The News – Capital Media
The News – Capital Media
  • Villoro presents first English-version book


15 of February 2016 21:40:52

Writer and journalist Juan Villoro speaks during a previous conference in Mexico City.


The News

Renowned Mexican writer Juan Villoro presented his first book translated into English at the San Miguel Writers’ Conference and Literary Festival.

Speaking in English to several hundred English speaking writers gathered for the conference and participation in the literary workshops, Villoro introduced his novel “The Guilty,” printed by British publishing house Stories and translated by Kimi Traube.

Villoro could not hide his joy and pride at having his first book published in English.

“This book got the attention of the editors. It’s something magnificent to have a book translated into another language and put on sale.”

In “The Guilty,” or “Los Culpables,” as it is called in Spanish, Villoro tries to reflect the identity of Mexicans, which was what grabbed the attention of the publishing house, he said.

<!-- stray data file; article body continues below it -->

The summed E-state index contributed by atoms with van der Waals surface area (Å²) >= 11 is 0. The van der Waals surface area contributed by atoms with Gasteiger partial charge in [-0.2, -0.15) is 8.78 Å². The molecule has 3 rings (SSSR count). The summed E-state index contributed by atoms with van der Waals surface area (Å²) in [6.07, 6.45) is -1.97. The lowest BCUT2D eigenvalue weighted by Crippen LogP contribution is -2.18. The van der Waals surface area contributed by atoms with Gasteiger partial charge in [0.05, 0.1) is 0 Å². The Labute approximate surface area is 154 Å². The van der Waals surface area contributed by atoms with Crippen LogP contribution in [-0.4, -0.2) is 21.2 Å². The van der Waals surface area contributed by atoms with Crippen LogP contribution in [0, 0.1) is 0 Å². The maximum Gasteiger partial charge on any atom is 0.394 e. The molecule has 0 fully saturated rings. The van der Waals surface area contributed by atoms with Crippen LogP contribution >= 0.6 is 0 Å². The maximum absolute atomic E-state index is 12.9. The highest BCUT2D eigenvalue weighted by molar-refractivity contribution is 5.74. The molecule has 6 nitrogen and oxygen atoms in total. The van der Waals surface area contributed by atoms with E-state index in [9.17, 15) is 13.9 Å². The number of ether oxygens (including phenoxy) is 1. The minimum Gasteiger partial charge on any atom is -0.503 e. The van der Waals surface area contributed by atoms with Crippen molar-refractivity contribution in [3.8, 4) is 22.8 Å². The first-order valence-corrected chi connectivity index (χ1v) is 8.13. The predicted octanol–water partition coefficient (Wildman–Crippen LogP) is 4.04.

This was the second time Juan Villoro participated in a San Miguel Writers’ Conference in which other editions of his novels and essays were for sale at the Literary Festival’s bookstore.

Villoro, last year, became part of the Literary Sala, which organizes the conference, as his novel “The Wild Book,” was distributed among San Miguel de Allende children as part of the reading promotion programs sponsored with monies earned from the non-profit organization.

“The Wild Book,” was selected as part of the reading program because it tells the story of a boy who is accidentally left by his mother under the care of a bibliophile uncle. Instead of having a summer vacation, the character goes on to discover the pleasure of reading under the guidance of his uncle, a disgusting genius who eats with his mouth open.

For this book, Villoro visited SMA rural hamlets to talk to the kids who had read “The Wild Book.”

Villoro has published 16 books, and one of his better sellers is titled “God Is Round,” in which he wrote about perhaps the most popular sport in the world, soccer.

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